Choosing not to be just a Baptist program, we learned from the Kings Mountain Crisis Ministry, the Salvation Army, and U-CAN (Upper Cleveland Area Needs) that they would welcome the opportunity to distribute fresh potatoes.
The Greater Cleveland County Baptist Association was given a grant from the North Carolina Baptist Hunger Fund to get us underway for our first planting in 2010. The association serves as our fiduciary agent, accepting donations and paying our bills. In each of the past two years, we have received grants from Cooperative Baptist Fellowship.
We are equal opportunity beggars!
Local media publicized our idea and gave us the opportunity to request the use of land, donations, volunteers and equipment. The two newspapers in the county have been very supportive with news bulletins and stories regarding potato growing.
In our first year, we grew 30,000 pounds of potatoes— 10,000 white and 20,000 pounds of sweet potatoes.
In our second year, we grew 84,000 pounds—43,000 white and 41,000 pounds of sweet potatoes.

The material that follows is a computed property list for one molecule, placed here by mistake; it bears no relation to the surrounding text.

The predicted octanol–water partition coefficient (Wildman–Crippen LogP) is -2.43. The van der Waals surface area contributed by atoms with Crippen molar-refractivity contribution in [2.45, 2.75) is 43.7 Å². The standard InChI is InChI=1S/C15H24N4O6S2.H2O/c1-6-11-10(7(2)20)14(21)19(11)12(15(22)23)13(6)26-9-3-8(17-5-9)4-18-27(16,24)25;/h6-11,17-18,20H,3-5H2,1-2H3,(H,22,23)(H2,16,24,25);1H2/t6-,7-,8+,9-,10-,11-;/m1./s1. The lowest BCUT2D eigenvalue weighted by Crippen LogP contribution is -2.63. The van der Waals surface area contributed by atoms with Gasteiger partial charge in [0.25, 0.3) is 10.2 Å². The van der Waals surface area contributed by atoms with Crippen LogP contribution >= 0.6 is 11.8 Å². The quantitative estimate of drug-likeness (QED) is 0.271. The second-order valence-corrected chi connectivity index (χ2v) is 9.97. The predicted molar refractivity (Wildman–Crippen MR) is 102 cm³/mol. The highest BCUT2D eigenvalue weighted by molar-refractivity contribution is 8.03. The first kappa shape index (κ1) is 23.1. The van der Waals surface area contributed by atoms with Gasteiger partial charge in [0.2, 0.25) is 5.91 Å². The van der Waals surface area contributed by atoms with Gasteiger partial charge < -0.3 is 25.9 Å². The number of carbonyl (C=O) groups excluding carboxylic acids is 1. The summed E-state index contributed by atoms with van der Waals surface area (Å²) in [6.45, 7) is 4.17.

In our third year, total production grew to 165,000 pounds—84,000 of whites and 81,000 of sweets. So far in 2013, we have produced 71,000 pounds of white potatoes and harvesting of sweet potatoes started in late September. Total production since we began in 2010 is 350,000 pounds.
These production numbers are offered as testimony to what God has done. They are not presented in a boastful manner. We are very pleased that our cost per pound is between 10 cents and 12 cents.
Your organization can develop a local potato—or other vegetable—growing program with the objective of serving one agency or food supplier. You don’t have to produce thousands of pounds per year. You can set your own goals and objectives. Your goal could be as simple as presenting each of your own members with 50 pounds of sweet potatoes at Thanksgiving. Or 40 pounds of white potatoes on July 4th.